Jump to content

Owner gives up on moving A's to S.J.


Recommended Posts



Owner gives up on moving A's to S.J.


By Barry Witt

Mercury News


Oakland A's owner Lew Wolff delivered a sobering message Wednesday to boosters of professional sports in San Jose:


The A's aren't coming. What's more, Wolff doesn't want to subject the soccer stadium he has discussed building to a public vote, a condition that limits the prospects for a replacement Earthquakes team to move to the city.


"It is not an option,'' Wolff declared of the prospects of moving the A's to San Jose, using his most blunt public language to date in a city that has pursued Major League Baseball for more than two decades. He is exploring a home for the team in Fremont.


Speaking to a morning gathering of about 180 San Jose Silicon Valley Chamber of Commerce members, Wolff ended speculation that he harbored hopes of altering baseball's territorial rules, which give the San Francisco Giants control of Santa Clara County. Wolff said he's tried to address the territorial rights issue for three years, both before and after he took control of the A's in 2005. But now he has given up.


"I can't tilt at this windmill anymore,'' he said, intimating that he had offered to buy out the Giants' interests but was rejected.


"It's not a matter of money with the Giants. I think it should be, but it isn't,'' he said.


Since the beginning of this year, Wolff has focused his search for a new baseball stadium on a parcel of land in Fremont controlled by Cisco Systems, although he's yet to reach an agreement with the company to acquire the property. Wolff announced in late March that he was "quite serious'' about Fremont, but city officials there say they are still waiting for him to present a proposal.


Wolff's statements are consistent with those that have been made by the Giants and baseball Commissioner Bud Selig for years regarding the dim prospects of an A's move to San Jose. Nonetheless, the San Jose City Council embarked last year on an effort to acquire land for a ballpark just south of the Diridon train station. To date, the council has authorized spending about $17.5 million to acquire the first three parcels in the area and another $700,000 on environmental and related studies.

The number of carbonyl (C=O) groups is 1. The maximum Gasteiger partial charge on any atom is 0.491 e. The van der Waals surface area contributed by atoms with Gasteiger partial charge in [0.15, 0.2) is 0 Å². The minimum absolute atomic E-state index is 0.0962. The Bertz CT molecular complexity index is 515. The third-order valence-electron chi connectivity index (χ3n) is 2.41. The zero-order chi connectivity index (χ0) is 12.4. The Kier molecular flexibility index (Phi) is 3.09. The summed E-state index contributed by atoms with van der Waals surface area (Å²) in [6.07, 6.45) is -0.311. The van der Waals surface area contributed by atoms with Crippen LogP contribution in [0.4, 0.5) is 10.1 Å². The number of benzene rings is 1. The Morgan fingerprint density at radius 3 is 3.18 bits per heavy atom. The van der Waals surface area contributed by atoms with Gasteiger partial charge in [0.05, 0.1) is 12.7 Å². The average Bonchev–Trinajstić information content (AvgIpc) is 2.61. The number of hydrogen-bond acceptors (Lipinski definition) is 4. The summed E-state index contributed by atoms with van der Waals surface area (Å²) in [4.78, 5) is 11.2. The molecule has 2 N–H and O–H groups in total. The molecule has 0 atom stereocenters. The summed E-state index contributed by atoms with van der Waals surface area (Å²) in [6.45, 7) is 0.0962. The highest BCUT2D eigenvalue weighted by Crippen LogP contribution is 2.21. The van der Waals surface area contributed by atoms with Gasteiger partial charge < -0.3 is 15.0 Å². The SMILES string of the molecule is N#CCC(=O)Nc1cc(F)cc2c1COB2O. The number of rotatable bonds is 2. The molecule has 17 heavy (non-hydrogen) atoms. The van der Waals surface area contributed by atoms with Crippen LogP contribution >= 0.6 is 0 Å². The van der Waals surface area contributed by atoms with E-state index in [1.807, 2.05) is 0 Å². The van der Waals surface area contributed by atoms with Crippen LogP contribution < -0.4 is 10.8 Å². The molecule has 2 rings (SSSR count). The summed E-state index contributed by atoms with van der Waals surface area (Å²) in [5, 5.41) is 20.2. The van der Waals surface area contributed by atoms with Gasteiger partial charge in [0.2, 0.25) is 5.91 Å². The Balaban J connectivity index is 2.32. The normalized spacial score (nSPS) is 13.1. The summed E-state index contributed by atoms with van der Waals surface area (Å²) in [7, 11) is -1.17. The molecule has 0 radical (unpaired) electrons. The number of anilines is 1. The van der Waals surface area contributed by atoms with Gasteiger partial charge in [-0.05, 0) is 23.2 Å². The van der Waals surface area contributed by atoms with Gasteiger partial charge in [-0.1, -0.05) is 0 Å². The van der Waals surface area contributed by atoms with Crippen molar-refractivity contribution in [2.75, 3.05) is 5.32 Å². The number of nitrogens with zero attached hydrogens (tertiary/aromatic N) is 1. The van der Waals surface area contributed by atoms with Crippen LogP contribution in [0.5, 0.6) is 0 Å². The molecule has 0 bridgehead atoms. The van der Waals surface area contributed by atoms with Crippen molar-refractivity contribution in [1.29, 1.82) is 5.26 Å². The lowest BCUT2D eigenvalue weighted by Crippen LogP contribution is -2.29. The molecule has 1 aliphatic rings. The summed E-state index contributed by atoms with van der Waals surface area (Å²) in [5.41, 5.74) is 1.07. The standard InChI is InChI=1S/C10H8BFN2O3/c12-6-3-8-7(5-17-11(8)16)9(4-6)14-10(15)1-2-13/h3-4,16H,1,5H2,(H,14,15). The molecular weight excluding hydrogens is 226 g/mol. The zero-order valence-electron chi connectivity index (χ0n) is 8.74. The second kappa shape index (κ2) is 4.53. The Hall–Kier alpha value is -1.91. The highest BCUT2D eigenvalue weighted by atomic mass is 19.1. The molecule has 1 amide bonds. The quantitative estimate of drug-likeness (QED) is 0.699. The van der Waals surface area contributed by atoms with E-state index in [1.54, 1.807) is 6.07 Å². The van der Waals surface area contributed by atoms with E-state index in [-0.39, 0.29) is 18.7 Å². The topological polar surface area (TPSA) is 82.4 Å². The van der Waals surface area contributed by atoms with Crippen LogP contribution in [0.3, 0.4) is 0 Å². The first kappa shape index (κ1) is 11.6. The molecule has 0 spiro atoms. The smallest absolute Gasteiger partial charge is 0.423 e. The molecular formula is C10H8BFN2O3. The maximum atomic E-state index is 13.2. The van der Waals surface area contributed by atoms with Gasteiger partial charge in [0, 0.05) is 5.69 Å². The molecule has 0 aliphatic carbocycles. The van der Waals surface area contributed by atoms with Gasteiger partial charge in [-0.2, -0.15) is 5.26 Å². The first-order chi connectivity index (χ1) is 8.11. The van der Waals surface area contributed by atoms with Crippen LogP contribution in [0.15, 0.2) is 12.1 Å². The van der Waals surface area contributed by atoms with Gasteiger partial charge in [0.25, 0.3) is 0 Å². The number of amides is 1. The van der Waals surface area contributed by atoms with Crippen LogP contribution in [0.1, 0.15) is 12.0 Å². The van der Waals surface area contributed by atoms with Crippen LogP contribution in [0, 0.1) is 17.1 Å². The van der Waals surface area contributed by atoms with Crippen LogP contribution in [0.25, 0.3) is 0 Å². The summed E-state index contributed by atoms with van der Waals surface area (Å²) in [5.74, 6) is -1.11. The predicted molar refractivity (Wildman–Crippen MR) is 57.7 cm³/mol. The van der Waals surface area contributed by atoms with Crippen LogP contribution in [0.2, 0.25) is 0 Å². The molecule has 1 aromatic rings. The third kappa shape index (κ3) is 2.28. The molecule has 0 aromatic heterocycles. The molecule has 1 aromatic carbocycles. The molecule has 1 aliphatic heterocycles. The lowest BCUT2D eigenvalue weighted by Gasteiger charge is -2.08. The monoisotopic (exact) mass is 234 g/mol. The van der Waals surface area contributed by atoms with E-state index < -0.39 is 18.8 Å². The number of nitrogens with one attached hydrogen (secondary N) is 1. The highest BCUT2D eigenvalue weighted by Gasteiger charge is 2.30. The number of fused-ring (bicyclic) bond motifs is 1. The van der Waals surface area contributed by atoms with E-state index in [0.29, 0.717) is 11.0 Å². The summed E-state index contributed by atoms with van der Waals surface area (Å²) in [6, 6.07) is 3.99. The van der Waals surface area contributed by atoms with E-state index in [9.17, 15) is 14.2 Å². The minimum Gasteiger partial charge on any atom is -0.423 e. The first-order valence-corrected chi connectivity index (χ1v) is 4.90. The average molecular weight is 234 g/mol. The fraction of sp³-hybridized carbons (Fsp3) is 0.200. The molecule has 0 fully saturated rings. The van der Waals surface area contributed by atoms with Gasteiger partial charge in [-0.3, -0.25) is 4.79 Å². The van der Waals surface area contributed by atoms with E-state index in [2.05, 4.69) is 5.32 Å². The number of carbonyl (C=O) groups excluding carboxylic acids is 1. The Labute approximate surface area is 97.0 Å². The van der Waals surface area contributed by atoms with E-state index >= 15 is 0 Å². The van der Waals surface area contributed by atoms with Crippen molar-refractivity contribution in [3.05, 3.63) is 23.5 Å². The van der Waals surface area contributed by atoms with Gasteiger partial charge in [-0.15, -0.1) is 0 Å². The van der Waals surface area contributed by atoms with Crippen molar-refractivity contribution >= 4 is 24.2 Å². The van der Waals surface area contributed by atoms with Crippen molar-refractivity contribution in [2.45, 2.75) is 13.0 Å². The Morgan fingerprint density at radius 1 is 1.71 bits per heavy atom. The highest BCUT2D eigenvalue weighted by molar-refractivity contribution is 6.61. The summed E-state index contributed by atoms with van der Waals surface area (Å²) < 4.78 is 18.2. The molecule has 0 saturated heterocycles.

Some council members who attended the breakfast said Wednesday after hearing from Wolff that it may be time to cut off the money for the studies. Nearly $600,000 has already been spent.


"I guess we have to take another look at whether or not we should continue with those,'' said Councilwoman Linda LeZotte, who attended the chamber session at Adobe Systems headquarters. "It appears to me that Lew Wolff has done everything possible with regard to the territorial rights issue and he's basically said it's not going to happen.''


LeZotte and other city officials say the land purchases remain worthwhile and should continue because the property can be developed for housing as an alternative to a baseball park.


Some of baseball's biggest boosters weren't ready to give up their dreams, however.


Admin Stone, the Santa Clara County assessor, sat through Wolff's discussion and acknowledged afterward that "it looks bleaker.'' But he maintained the Giants might be willing to accept a payoff for their territorial rights if a Fremont stadium becomes more of a possibility. Under that scenario, the Giants would not be entitled to any compensation because the A's would remain in Alameda County. The location -- just a few miles from the Santa Clara County border -- still would make the A's more attractive to the Silicon Valley businesses both franchises covet.


Regarding the Earthquakes, Wolff said he's had talks in San Jose, Santa Clara, Fremont and San Francisco in search of a location to build a new soccer stadium. Wolff acquired an option from Major League Soccer earlier this year to acquire an expansion franchise -- which would still be named the Earthquakes -- in the Bay Area if he can build a stadium.


He previously has said he wants a public agency to contribute land toward a stadium, and he would fund the stadium construction privately. San Jose could not contribute land for free without a public vote.


"I can tell you, though, we don't want to sit through a vote,'' Wolff said Wednesday. If he found another public agency to contribute the land, however, San Jose remains an option. Among the areas he said he would consider are San Jose State University's south campus and the Santa Clara County fairgrounds.

Link to comment
Share on other sites

Join the conversation

You can post now and register later. If you have an account, sign in now to post with your account.
Note: Your post will require moderator approval before it will be visible.

Reply to this topic...

×   Pasted as rich text.   Restore formatting

  Only 75 emoji are allowed.

×   Your link has been automatically embedded.   Display as a link instead

×   Your previous content has been restored.   Clear editor

×   You cannot paste images directly. Upload or insert images from URL.


  • Create New...